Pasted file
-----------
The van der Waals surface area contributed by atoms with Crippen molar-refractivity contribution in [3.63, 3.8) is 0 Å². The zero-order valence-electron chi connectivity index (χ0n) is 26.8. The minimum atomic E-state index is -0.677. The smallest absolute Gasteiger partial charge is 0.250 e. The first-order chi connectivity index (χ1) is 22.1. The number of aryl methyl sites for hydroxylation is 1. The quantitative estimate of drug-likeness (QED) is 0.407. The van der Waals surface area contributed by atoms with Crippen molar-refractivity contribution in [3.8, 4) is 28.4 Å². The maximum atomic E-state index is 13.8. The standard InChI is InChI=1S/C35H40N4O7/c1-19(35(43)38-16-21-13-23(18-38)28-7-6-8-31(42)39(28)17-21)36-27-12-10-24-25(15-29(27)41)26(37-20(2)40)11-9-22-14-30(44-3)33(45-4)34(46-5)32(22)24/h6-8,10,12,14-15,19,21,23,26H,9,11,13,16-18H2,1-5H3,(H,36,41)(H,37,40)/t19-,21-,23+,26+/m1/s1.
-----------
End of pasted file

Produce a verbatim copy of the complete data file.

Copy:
The van der Waals surface area contributed by atoms with Crippen molar-refractivity contribution in [3.63, 3.8) is 0 Å². The zero-order valence-electron chi connectivity index (χ0n) is 26.8. The minimum atomic E-state index is -0.677. The smallest absolute Gasteiger partial charge is 0.250 e. The first-order chi connectivity index (χ1) is 22.1. The number of aryl methyl sites for hydroxylation is 1. The quantitative estimate of drug-likeness (QED) is 0.407. The van der Waals surface area contributed by atoms with Crippen molar-refractivity contribution in [3.8, 4) is 28.4 Å². The maximum atomic E-state index is 13.8. The standard InChI is InChI=1S/C35H40N4O7/c1-19(35(43)38-16-21-13-23(18-38)28-7-6-8-31(42)39(28)17-21)36-27-12-10-24-25(15-29(27)41)26(37-20(2)40)11-9-22-14-30(44-3)33(45-4)34(46-5)32(22)24/h6-8,10,12,14-15,19,21,23,26H,9,11,13,16-18H2,1-5H3,(H,36,41)(H,37,40)/t19-,21-,23+,26+/m1/s1.